From the earliest days in the Church, Good Friday has been the most solemn day in the entire Church year. It ritually relives the passion and death of Jesus. Over the years it has been commemorated in various ways. In Jerusalem, for example, this has been the day to trace the footsteps of Christ along the Via Dolorosa. In Rome, the Pope usually goes to the Coliseum and prays the Stations of the Cross. In Churches throughout the world, the passion and death of Jesus is relived and pageantry, liturgy, and prayer. The mood of the day is somber and quiet.
Vatican II renewal stipulated an afternoon liturgy called the Celebration of the Lord's Passion. The liturgy of the Word includes the Suffering Servant passages from Isaiah and the passion account in John's Gospel. The General Intercessions for the liturgy include every human need and intention, and the cross is solemnly venerated. A communion rite concludes the service.
The Devotional Practices for Good Friday:
although it is not a holy day of obligation, many Catholics realize the Solemnity of Good Friday and make a point of attending services. Some parishes join in an ecum workenical gesture with other Christian nominations and a three hour service based on the passion accounts or the Last Seven Words of Jesus. (See meditations for the complete story of the Last Seven Words of Jesus). Other parishes act out the passion in a pageant. To be more spiritually attuned to the somberness of the day, consider keeping a quiet silence and a sense of recollection in your daily activities. Good Friday is a day of fast one full meal only, and abstinence from meat. Some people, whose health will allow them to fast more rigorously, enter into this observation by refraining from food altogether, taking liquids only.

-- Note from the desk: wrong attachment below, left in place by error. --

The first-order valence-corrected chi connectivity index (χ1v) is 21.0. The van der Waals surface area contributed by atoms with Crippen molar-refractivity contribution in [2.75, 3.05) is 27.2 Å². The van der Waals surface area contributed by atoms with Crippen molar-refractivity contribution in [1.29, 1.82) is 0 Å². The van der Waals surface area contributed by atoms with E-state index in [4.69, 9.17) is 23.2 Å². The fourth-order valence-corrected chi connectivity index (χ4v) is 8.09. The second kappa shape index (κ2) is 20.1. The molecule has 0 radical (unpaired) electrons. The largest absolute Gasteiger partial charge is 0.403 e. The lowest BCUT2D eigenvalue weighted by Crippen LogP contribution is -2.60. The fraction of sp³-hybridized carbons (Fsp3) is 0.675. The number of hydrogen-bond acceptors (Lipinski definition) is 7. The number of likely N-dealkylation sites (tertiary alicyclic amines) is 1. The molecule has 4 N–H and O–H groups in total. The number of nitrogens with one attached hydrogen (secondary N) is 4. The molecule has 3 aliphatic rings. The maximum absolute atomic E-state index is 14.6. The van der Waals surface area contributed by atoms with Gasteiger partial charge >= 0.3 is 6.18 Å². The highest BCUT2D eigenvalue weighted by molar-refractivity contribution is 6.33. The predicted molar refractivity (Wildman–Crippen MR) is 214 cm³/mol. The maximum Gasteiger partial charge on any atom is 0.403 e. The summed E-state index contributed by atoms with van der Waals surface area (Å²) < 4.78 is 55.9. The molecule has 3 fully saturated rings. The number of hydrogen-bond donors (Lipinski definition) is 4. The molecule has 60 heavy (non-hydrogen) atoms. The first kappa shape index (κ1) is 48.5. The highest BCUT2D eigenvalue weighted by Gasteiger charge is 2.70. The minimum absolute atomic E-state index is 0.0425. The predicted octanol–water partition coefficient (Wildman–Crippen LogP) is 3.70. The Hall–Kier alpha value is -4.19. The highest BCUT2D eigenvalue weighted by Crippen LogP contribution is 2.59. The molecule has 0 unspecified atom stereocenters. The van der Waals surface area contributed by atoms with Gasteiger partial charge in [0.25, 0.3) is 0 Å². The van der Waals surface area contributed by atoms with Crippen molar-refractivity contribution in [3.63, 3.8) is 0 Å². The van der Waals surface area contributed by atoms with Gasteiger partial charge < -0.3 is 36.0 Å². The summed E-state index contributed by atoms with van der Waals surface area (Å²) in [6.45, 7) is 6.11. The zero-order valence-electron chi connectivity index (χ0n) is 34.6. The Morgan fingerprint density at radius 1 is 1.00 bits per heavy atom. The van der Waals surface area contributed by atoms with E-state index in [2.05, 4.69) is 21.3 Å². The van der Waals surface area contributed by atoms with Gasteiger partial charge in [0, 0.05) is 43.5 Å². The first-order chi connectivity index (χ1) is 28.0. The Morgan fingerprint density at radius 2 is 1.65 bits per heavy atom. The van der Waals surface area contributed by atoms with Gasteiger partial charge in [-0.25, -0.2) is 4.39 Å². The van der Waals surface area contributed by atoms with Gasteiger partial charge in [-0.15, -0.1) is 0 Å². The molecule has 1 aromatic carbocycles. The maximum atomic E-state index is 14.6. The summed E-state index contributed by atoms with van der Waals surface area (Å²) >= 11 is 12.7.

The most profitable and creative way to immerse yourself in the spirit of Good Friday is to read the Scriptures as though you will participant in the unfolding story of the passion.
As you encounter the various personalities in the passions accounts:
Matthew 26:1-27:61; Mark 14:1; Luke 22:1, 23:56; John 18:1- 19:42.
Ask yourself after reading these Scriptures the following questions:
1). How does my behavior portray the attitude of each of these people?
2). How am I liked cutis, a betrayer and on faithful follower?
3). How am I liked Mary, who anoints Jesus's feet with her hair?
4). How am I like Pilate, who finds no fault in Jesus, yet, because of the pressure of the crowd, gives sin?
5). How am I like the apostles, who abandoned Jesus?
6). How am I liked Mary and John, who are steadfast and vigilant beneath the cross?
Using Scriptures meditate on the Last Seven Words of Jesus. You will find as I found the true meaning of the. Last Seven Words of Jesus and you will come to have a full understanding of Christ's love for all people.
Do not enter your experience of Good Friday with anticipation of Easter. Rather, in your personal devotions, dwell on the mystery and the redemptive qualities of suffering. What ever human hardship you may have to endure, remember that Jesus was their first. All our human ills and pains were first experienced by Jesus.
Good Friday brings us face to face with the hires cheap reality of violent evildoers, innocent victims, and death. Jesus willingly gives up his life to heal our human brokenness. And this Good Friday, spent time in thanksgiving for Jesus' suffering and death and for the grace of his redemptive sacrifice. Determined to do all in your power to unite your pains, sorrows and life's disappointments to those of Christ, so that you might become a catalyst of healing, compassion, and mercy in the world today.
Scripture Readings for Good Friday:
Isaiah 52-53 (suffering servant);
Habakkuk 3:2-19 (eight prophet's prayer);
John 18-19 (passion account);
Hebrews 4:14-16;5:7-9 (Jesus is humility)